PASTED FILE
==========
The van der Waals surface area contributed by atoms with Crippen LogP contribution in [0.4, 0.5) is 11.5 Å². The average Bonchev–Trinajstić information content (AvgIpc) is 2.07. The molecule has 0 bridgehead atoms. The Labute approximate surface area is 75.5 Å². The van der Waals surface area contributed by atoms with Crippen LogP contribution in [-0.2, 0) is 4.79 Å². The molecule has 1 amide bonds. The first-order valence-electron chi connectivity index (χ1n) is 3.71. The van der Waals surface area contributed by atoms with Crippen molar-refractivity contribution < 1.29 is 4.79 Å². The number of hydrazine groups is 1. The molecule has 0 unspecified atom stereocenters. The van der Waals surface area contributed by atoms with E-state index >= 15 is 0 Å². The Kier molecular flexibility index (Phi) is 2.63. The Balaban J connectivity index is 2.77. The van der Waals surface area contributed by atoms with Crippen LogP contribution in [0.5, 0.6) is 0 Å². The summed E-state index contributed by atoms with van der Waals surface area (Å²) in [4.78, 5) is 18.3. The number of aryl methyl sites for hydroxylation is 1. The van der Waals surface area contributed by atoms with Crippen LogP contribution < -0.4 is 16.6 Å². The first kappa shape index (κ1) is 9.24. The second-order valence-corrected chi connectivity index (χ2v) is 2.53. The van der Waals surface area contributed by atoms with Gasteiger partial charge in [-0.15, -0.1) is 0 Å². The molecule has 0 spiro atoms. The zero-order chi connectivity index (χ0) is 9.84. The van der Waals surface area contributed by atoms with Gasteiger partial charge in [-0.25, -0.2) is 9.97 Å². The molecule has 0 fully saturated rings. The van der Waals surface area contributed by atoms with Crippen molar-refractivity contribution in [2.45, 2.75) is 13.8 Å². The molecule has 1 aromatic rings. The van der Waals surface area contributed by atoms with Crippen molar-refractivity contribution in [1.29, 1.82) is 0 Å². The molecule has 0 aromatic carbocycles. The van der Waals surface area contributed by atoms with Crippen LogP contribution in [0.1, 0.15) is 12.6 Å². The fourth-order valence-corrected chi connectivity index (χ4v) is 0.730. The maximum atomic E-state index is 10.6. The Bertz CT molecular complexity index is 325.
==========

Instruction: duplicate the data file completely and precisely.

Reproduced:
The van der Waals surface area contributed by atoms with Crippen LogP contribution in [0.4, 0.5) is 11.5 Å². The average Bonchev–Trinajstić information content (AvgIpc) is 2.07. The molecule has 0 bridgehead atoms. The Labute approximate surface area is 75.5 Å². The van der Waals surface area contributed by atoms with Crippen LogP contribution in [-0.2, 0) is 4.79 Å². The molecule has 1 amide bonds. The first-order valence-electron chi connectivity index (χ1n) is 3.71. The van der Waals surface area contributed by atoms with Crippen molar-refractivity contribution < 1.29 is 4.79 Å². The number of hydrazine groups is 1. The molecule has 0 unspecified atom stereocenters. The van der Waals surface area contributed by atoms with E-state index >= 15 is 0 Å². The Kier molecular flexibility index (Phi) is 2.63. The Balaban J connectivity index is 2.77. The van der Waals surface area contributed by atoms with Crippen LogP contribution in [0.5, 0.6) is 0 Å². The summed E-state index contributed by atoms with van der Waals surface area (Å²) in [4.78, 5) is 18.3. The number of aryl methyl sites for hydroxylation is 1. The van der Waals surface area contributed by atoms with Crippen LogP contribution < -0.4 is 16.6 Å². The first kappa shape index (κ1) is 9.24. The second-order valence-corrected chi connectivity index (χ2v) is 2.53. The van der Waals surface area contributed by atoms with Gasteiger partial charge in [-0.15, -0.1) is 0 Å². The molecule has 0 spiro atoms. The zero-order chi connectivity index (χ0) is 9.84. The van der Waals surface area contributed by atoms with Gasteiger partial charge in [-0.25, -0.2) is 9.97 Å². The molecule has 0 fully saturated rings. The van der Waals surface area contributed by atoms with Crippen molar-refractivity contribution in [2.45, 2.75) is 13.8 Å². The molecule has 1 aromatic rings. The van der Waals surface area contributed by atoms with Crippen molar-refractivity contribution in [1.29, 1.82) is 0 Å². The molecule has 0 aromatic carbocycles. The van der Waals surface area contributed by atoms with Crippen LogP contribution in [0.1, 0.15) is 12.6 Å². The fourth-order valence-corrected chi connectivity index (χ4v) is 0.730. The maximum atomic E-state index is 10.6. The Bertz CT molecular complexity index is 325.